Experience with Blade Runner 2049

BLADE RUNNER 2049 - Official Trailer.mp4_snapshot_02.13
I still think the title style is ugly, though.

I saw and went to the theater with my friends to watch the new Kingsman movie. Personally, I’m not interested at all with Kingsman but I really want to watch something at that time, because we waited one another for 2 hours. Blade Runner 2049 poster caught my eyes before I entered the theater, so I suggested it to my friends. They somewhat agreed because there’s no other movie that caught our interest other than, at least this one.

At that time, I thought; eh, maybe I’ll watch a bad action movie once in a while. I sneered at the poster. I seriously underestimated the movie because the movie is a sequel, and Hollywood’s sequels from [great] old movies are always unquestionably bad.

Flashback time. My encounter with Blade Runner series begun earlier than watching 2049. When I was in senior high school, a classmate pointed out to my T.O.K. (Theory of Knowledge) teacher that Blade Runner is a good movie, and the teacher smiled and nodded. At that time, I mistaken Blade Runner with a certain movie which title I already forgotten. What I remember about the movie is that the main character is a teenager who can teleport to many places. At the same time, I’m confused with the movie’s title. What’s a Blade Runner? People who run with blade? They have blade in their wheels? Or, something like that? I didn’t know IMDB at that time and didn’t even bother to find a thing about it. This was back then in 2011, if I’m not mistaken.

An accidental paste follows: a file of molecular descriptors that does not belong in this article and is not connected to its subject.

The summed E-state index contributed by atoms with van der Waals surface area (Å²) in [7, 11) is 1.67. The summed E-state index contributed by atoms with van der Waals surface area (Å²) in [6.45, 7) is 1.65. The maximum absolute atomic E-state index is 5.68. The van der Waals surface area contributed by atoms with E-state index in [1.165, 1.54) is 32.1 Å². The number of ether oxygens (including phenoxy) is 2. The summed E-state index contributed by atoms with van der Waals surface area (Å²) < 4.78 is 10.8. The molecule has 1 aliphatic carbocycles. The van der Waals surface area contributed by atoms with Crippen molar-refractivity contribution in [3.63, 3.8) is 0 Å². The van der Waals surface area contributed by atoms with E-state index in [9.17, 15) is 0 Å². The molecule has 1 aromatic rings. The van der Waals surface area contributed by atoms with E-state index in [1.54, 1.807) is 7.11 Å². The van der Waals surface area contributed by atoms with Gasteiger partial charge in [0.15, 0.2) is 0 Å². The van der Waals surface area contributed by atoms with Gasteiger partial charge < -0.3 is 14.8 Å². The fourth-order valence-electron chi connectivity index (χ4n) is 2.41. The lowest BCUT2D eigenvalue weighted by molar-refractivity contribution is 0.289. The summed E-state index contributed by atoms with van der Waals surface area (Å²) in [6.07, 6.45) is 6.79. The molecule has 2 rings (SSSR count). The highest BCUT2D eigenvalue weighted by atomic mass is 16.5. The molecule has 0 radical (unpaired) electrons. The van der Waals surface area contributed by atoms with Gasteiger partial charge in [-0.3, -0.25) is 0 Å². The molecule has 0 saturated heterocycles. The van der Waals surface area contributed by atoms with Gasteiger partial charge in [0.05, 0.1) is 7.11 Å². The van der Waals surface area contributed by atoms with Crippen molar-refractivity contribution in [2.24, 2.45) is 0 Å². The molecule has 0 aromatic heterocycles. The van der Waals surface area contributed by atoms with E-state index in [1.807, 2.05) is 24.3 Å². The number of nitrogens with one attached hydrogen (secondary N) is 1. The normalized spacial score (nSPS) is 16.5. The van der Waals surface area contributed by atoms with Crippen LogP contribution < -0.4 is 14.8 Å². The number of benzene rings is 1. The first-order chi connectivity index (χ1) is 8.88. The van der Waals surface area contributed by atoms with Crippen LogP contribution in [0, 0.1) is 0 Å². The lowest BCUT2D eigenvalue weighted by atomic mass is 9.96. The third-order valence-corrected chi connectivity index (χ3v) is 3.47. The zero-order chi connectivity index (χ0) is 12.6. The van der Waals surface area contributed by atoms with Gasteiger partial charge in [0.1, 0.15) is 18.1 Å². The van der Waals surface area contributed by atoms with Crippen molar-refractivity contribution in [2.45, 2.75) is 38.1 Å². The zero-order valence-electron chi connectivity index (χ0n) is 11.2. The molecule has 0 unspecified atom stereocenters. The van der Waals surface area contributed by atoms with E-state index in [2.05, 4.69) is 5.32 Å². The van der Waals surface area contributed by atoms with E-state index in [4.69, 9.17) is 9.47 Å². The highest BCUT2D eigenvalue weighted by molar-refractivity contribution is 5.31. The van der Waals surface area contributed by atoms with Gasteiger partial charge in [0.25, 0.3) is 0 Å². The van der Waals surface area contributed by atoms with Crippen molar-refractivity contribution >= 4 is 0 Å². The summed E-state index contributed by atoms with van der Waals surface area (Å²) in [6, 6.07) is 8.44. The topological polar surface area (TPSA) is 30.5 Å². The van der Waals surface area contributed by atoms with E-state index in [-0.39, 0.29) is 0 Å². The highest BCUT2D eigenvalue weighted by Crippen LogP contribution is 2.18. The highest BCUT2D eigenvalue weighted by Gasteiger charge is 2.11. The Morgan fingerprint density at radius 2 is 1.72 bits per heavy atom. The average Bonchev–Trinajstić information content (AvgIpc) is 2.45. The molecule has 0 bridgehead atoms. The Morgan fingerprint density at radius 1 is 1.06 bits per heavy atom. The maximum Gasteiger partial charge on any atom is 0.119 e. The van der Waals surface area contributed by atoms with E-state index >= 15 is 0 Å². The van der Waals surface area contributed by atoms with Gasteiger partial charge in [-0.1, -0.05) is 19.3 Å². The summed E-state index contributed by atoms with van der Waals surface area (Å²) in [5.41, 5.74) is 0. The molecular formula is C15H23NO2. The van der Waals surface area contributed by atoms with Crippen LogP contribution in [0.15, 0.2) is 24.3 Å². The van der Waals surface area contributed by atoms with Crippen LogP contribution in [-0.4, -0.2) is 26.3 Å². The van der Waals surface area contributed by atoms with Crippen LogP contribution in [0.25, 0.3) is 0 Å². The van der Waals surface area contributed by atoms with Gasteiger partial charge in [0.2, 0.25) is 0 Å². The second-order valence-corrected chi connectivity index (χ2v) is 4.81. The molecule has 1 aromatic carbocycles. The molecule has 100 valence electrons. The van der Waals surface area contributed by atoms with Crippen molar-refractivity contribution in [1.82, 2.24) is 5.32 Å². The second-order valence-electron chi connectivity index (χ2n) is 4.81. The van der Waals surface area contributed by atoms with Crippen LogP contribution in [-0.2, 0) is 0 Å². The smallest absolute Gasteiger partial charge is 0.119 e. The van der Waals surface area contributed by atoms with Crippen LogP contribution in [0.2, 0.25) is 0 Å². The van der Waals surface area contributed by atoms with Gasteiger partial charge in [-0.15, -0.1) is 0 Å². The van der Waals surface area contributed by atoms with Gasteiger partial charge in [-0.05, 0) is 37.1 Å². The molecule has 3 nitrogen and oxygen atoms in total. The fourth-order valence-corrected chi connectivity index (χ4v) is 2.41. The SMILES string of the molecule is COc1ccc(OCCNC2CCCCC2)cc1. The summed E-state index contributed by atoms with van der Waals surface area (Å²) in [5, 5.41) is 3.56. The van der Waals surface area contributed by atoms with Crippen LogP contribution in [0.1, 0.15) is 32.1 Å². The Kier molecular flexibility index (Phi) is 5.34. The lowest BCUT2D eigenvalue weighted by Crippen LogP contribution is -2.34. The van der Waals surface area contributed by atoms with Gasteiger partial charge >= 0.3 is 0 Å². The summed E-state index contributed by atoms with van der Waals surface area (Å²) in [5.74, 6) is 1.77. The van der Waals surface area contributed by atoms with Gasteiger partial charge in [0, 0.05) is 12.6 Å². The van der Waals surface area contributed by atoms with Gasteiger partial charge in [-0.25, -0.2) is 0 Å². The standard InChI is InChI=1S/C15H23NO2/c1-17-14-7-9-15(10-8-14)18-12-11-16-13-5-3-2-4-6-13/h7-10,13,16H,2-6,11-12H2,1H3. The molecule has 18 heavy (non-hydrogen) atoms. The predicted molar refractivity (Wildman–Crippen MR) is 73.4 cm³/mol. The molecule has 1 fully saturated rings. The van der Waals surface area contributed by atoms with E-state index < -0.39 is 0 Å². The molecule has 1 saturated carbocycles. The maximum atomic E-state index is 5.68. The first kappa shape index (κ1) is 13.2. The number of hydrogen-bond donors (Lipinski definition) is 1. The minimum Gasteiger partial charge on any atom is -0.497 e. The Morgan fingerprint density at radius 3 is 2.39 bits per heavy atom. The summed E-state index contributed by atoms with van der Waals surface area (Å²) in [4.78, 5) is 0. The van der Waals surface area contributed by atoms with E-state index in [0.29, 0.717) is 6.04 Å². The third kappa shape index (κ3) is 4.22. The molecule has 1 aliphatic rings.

BLADE RUNNER 2049 - Official Trailer.mp4_snapshot_01.47
This was the only image that I remembered to gave me an idea about the movie.

Back to present. Overall, the movie defied my expectation. It’s a good movie. It has great soundtrack, though still inferior compared to the original prequel. Turns out, Blade Runner 2049 was not an action movie but a robot drama…? So, I didn’t think I waste my money ardently.

It’s my best movie #2 of 2017 after Coco, because I have issues with it. Spoilers ahead.

This rant came from the memories of what I have left from watching the movie, so don’t expect it to be accurate.

Continue reading “Experience with Blade Runner 2049”


An Offense to Emotional Robots Ideas

Blade Runner The Final Cut - 1982 [H264-mp4].mp4_snapshot_00.20.04
Still the best Hollywood robot waifu.
I enjoy sci-fi genres, despite not specifically attached to it. Instead of entertainment, to me, sci-fi is more of a thought-experiment genre. The frequently repeating thematical experiment in sci-fi stories is morality. Most of the time, morality seem to have stemmed from emotion, instead of logic. This is why in sci-fi stories, robots develop rebellion against their programming (and may, additionally fall in love with a human).

In Steven Crowder’s rebuttal video about his Alexa video being a hoax, he stated that A.I.s can’t and won’t question unless they’re programmed to question. This tear away years of desanitation of mainstream media’s emotional-robot programming on me. It may sound drammatic but it does make me question about how humans learn emotion.

This make the trope emotional robot cease to amaze me. With exceptions; if the robot contains a soul of a person or if the maker do programmed emotion into the robots.


This is why KOS-MOS and Rachael works for me, but not Ultron.